BNP has an important role in several other activities in the lung, such as bronchodilatation, pulmonary permeability and surfactant production.35 Therefore, it might be that high circulating levels of BNP released from the heart in states such as HF could have a modulating function on airway smooth muscle (ASM). In effect, BNP relaxes guinea pig tracheal smooth muscle in vitro36
and is effective in preventing ovalbumin-induced
bronchoconstriction and microvascular leakage in guinea pigs in vivo.37 Moreover, recently it has been shown that human recombinant BNP (nesiritide) is a potent bronchodilator in patients with asthma.38
Recently, we documented the relaxant effect of BNP on isolated human bronchi, particularly after passive sensitisation,39
incubation of human bronchial smooth muscle with BNP inhibited constriction induced by cholinergic and histaminergic stimulation.40
and also showed that The
bronchial relaxation induced by BNP appears to be associated with the activation of natriuretic peptide receptor (NPR)1 localised on the bronchial epithelium.40
guanylate cyclase (pGC) domain and this catalyses the formation of cGMP, the downstream second messenger involved in most BNP signalling.41
in vivo and relax ASM in vitro.42
It is well known that agents that activate GCs bronchodilate BNP is able to induce a time- and
concentration-dependent increase of cGMP levels in human ASM cells.43
Although we cannot exclude a role of inflammatory cells based on our results, the removal of the bronchial epithelium completely abolished the bronchial relaxant effects of BNP, suggesting a BNP-related, post-transductional control of bronchial contractility involving bronchial epithelium.40
Intriguingly, bronchial NPR1 immunoreactivity
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NPR1 contains an intracellular particulate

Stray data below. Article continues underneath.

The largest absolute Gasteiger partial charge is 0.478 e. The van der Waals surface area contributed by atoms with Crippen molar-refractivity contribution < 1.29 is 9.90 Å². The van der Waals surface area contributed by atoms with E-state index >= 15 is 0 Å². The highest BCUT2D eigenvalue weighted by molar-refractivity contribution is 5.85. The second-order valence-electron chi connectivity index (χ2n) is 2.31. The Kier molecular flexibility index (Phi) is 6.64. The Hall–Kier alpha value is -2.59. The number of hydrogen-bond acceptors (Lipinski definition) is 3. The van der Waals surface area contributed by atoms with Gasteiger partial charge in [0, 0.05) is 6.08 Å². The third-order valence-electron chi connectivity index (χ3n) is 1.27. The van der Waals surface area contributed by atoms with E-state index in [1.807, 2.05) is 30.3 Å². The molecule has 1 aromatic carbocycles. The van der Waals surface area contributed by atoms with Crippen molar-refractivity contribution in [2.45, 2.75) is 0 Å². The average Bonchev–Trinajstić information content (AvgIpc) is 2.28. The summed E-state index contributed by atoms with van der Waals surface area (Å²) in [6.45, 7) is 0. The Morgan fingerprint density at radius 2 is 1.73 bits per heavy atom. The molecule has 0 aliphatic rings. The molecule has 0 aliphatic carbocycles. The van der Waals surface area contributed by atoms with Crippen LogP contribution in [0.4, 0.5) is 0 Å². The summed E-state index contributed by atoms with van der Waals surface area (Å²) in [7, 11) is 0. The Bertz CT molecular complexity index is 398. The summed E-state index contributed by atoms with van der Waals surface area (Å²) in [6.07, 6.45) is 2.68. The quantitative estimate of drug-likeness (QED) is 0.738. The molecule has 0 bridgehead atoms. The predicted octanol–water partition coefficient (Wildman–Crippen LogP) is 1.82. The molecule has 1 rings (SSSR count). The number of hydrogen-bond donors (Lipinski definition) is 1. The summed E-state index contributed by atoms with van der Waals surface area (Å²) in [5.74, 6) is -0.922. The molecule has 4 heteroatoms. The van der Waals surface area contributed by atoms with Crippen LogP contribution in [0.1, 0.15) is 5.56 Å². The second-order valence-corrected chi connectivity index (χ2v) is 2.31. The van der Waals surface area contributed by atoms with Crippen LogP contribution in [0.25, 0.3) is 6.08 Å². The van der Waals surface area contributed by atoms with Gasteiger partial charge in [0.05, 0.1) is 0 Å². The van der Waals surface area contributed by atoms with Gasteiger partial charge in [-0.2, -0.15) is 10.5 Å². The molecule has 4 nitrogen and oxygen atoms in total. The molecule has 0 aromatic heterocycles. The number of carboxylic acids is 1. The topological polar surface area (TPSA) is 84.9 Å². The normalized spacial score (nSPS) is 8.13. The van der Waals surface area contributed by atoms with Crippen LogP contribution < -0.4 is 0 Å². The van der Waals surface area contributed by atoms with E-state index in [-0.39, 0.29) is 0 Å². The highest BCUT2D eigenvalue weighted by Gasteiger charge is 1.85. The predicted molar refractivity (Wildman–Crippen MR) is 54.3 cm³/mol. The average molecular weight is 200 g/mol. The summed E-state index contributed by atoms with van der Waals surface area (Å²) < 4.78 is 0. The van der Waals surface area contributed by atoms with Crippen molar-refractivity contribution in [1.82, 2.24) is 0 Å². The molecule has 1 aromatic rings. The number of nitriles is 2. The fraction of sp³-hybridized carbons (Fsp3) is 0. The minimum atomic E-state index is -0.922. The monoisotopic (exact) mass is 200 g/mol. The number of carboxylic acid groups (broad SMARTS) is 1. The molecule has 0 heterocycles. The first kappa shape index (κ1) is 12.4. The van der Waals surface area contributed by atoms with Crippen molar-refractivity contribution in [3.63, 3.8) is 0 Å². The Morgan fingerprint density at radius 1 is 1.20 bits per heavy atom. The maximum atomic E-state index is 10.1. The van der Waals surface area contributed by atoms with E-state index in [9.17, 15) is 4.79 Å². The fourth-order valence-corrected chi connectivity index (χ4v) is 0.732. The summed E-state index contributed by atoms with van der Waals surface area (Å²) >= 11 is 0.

was detected in epithelium and inflammatory cells, but was faint or absent in ASM cells.40
Methoctramine, an antagonist of M2 muscarinic
receptors, and quinine, an inhibitor of organic cation transporters that reduces acetylcholine (ACh) release, abolished BNP-induced relaxant activity.40
The latter was associated with increased bronchial messenger (m)RNA for nitric oxide synthase (NOS) and NO release, inhibited by L-NAME, a NOS inhibitor, and aminoguanidine, an inhibitor of inducible NOS.40
In vitro, BNP increased ACh release from bronchial epithelial cells, whereas NO release was unchanged.40
Our results suggest that bronchial epithelial cells regulate the BNP-induced relaxant activity in human isolated bronchi by an autocrine loop involving BNP-induced low-dose ACh release from airway epithelium that stimulates NO release from underlying non-epithelial bronchial tissues. We speculate that BNP binding elicits the vesicular release of ACh from bronchial epithelial cells, including neuroendocrine and brush cells. Although there is less ACh released from the airway epithelium compared with that from neurons, it seems to be sufficient to activate postsynaptic M2 muscarinic receptors on the surface of ASM cells, which in turn increases NO and cGMP production.40
These findings support a teleological role for elevated BNP concentrations, at least in patients with COPD, in whom BNP might be part of a response aimed at mitigating the effects of the disease. They add important information to current understanding of the local reciprocal interactions of BNP with bronchial tone control and suggest alternative pharmacological options for chronic airway disease therapy, including bronchial asthma or COPD.44
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